"You will go down as the best chief justice we have ever had," said Stewart.

Speaking on Stewart's behalf was her former colleague at the San Francisco City Attorney's Office Jesse Smith, currently the chief assistant city attorney. He noted how she put her faith in the hundreds of attorneys that worked under her leadership at the office.

"She did so with a soft touch," said Smith, adding that she put her "confidence" in the office's "many skilled deputies to do their jobs."

It is just one of the many traits Stewart possesses that will allow her to be an "excellent presiding justice," Smith told the review panel.

"Terry has a keen sense of the human impact from her decisions," he said. "This trait is critically important and demonstrates who Terry is."

Calling Stewart "a civil rights icon of the first order," Presiding Justice Alison Tucher of the 1st District Court of Appeal's Division Three hailed her colleague as an "empathetic listener" who is "fair even to those with whom she disagrees."

Foremost, said Tucher, Stewart is "always mindful of the big picture that we are here to work together in serving the people of California by justly and promptly resolving their legal disputes."

The State Bar Commission on Judicial Nominees Evaluation found Stewart to be exceptionally well qualified, chair Adam Hofmann disclosed at the hearing.

"She will easily transfer," said Hofmann, to her new role on the appellate court.

Led legal efforts on marriage equality

As a former deputy city attorney in San Francisco, Stewart had defended Newsom when he served as mayor of the city. Most famously, she was part of the legal team that defended Newsom in state court after he ordered city officials to marry same-sex couples against California law in the winter of 2014 shortly after he became mayor.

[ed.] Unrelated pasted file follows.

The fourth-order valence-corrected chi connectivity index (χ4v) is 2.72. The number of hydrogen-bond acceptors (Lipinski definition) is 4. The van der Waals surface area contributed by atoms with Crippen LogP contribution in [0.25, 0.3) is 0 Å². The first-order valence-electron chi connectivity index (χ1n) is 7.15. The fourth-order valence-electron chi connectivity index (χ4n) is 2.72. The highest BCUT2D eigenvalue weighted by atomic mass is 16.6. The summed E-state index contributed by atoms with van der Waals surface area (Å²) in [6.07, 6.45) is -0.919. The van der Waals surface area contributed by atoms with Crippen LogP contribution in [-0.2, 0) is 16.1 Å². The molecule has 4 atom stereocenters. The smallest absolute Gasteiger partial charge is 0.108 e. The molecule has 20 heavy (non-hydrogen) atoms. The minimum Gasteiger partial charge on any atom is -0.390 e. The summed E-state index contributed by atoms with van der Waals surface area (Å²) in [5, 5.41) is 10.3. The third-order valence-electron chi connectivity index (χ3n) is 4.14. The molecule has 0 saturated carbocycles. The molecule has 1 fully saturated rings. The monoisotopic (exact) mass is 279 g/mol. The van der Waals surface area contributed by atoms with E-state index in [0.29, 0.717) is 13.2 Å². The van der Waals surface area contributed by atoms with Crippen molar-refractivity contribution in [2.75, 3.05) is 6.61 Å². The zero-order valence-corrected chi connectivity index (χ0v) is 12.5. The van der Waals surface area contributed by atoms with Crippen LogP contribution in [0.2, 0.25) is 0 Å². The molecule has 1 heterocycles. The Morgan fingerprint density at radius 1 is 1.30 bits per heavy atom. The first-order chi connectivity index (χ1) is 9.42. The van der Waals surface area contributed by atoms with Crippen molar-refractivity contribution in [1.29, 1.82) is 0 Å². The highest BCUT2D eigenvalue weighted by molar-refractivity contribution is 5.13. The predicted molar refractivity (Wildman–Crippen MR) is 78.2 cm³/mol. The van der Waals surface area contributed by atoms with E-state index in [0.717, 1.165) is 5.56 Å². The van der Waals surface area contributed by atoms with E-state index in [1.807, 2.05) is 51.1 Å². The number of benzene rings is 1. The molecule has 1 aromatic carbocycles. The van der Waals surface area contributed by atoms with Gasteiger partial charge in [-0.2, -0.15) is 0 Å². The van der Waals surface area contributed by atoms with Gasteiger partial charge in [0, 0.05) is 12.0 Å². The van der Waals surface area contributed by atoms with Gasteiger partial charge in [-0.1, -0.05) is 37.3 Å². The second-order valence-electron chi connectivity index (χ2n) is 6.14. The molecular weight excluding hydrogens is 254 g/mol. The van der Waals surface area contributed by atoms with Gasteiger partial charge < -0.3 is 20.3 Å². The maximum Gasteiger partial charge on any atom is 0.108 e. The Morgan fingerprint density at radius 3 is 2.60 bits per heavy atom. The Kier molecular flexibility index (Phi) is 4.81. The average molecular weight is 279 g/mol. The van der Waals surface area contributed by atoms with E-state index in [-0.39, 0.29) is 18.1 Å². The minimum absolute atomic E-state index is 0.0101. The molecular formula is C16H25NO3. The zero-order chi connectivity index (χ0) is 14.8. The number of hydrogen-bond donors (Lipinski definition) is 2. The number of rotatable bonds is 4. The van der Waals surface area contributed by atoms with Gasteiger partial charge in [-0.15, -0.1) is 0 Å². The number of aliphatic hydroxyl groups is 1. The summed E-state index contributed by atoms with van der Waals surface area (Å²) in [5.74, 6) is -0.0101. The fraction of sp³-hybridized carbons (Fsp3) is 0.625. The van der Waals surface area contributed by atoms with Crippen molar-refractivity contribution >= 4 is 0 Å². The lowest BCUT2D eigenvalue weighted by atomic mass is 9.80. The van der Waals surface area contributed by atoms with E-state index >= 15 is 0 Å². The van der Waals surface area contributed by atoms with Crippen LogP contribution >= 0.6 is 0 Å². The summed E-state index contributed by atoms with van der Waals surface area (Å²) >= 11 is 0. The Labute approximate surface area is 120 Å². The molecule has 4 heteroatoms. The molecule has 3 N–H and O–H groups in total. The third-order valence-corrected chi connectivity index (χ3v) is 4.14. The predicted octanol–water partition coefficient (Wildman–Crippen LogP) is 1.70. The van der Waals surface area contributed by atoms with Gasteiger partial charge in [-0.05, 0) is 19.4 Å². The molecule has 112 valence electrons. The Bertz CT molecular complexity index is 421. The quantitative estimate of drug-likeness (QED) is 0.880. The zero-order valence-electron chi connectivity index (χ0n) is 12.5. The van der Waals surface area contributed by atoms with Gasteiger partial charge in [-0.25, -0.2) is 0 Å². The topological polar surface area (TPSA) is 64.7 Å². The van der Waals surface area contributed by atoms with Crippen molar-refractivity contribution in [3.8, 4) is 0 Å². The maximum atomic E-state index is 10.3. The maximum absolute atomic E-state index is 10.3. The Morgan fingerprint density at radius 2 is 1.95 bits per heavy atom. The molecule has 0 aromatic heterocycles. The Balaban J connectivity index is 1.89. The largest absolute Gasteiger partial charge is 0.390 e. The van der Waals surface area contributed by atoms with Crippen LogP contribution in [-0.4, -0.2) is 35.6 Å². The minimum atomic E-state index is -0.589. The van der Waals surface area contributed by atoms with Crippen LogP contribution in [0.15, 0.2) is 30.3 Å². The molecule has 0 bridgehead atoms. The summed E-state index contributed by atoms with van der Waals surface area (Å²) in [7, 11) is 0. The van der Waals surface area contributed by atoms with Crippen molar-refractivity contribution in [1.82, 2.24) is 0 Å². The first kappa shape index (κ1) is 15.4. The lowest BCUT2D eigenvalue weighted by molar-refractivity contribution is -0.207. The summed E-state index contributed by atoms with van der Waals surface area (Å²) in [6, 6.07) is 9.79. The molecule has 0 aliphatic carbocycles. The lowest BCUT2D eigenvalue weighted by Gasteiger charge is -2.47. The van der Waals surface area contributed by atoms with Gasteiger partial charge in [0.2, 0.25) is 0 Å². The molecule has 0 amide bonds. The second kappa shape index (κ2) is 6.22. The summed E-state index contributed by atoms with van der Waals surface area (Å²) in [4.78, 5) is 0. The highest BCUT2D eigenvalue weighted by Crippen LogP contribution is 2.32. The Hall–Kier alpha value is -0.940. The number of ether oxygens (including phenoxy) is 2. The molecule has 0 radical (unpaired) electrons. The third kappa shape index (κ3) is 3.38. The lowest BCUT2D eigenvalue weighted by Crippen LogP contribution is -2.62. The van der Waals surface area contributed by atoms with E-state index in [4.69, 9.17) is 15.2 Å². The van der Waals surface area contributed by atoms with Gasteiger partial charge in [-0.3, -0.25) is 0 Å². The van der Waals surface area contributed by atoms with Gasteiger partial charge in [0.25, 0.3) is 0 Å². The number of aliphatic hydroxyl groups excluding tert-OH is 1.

She went on to successfully argue for the right of same-sex couples to wed before the California Supreme Court, which overturned the state's anti-gay marriage statutes in 2008. The court's ruling led to the ballot fight over the issue and eventual voter passage that November of Proposition 8, a constitutional amendment that banned same-sex marriage in the Golden State.

She lost a second case before the state court seeking to overturn Prop 8 but did successfully argue it should not annul the some 18,000 marriages that had taken place prior to Election Day. After two same-sex couples filed a federal lawsuit against the homophobic proposition, the office of then-city attorney Dennis Herrera joined the case as an intervener, and Stewart was part of the legal team that worked on it.

In June 2013 the U.S. Supreme Court dismissed the case on a technicality, allowing lower court rulings striking down Prop 8 to stand. The resumption of same-sex nuptials began shortly thereafter in California.

Bonta, who worked for a decade with Stewart at the city attorney's office, praised her for the "trust and support" that she had provided the younger attorneys in the public law office.

"I have long admired and respected Justice Stewart," said Bonta, since they first worked together in San Francisco. "And that has only grown in the time since. I am very grateful to you Justice Stewart and to your commitment to serve."

In a Facebook post, current San Francisco City Attorney David Chiu praised Stewart's being confirmed.

"She brought leadership and courage to countless consequential cases in our Office, including the landmark marriage equality case. Congratulations, Justice Stewart!" he wrote.

Referencing the concerns of late over the health of American democracy, Stewart said she looks to California's judiciary for hope and inspiration when she holds her own doubts about the health of the country's enduring union.

"Sometimes I worry our democracy is straining at the seams, and we may lose our statute as a constitutional democracy in this nation. In those moments I look for hope and inspiration from California's judiciary," said Stewart. "Not only are we the largest but best justice system in the world, we are not ideological and we don't come with agendas. We are a very collegial bunch in most regards."

There are now five LGBTQ appeal court justices in the state. Gay Associate Justice Luis A. Lavin serves in the 2nd District, while lesbian Associate Justices Laurie M. Earl and Marsha G. Slough serve in the 3rd District and 4th District, respectively. Newsom appointed Earl to the appellate bench last year, while Brown had named Lavin and Slough as appellate justices.

As presiding justice, Stewart will earn $262,198.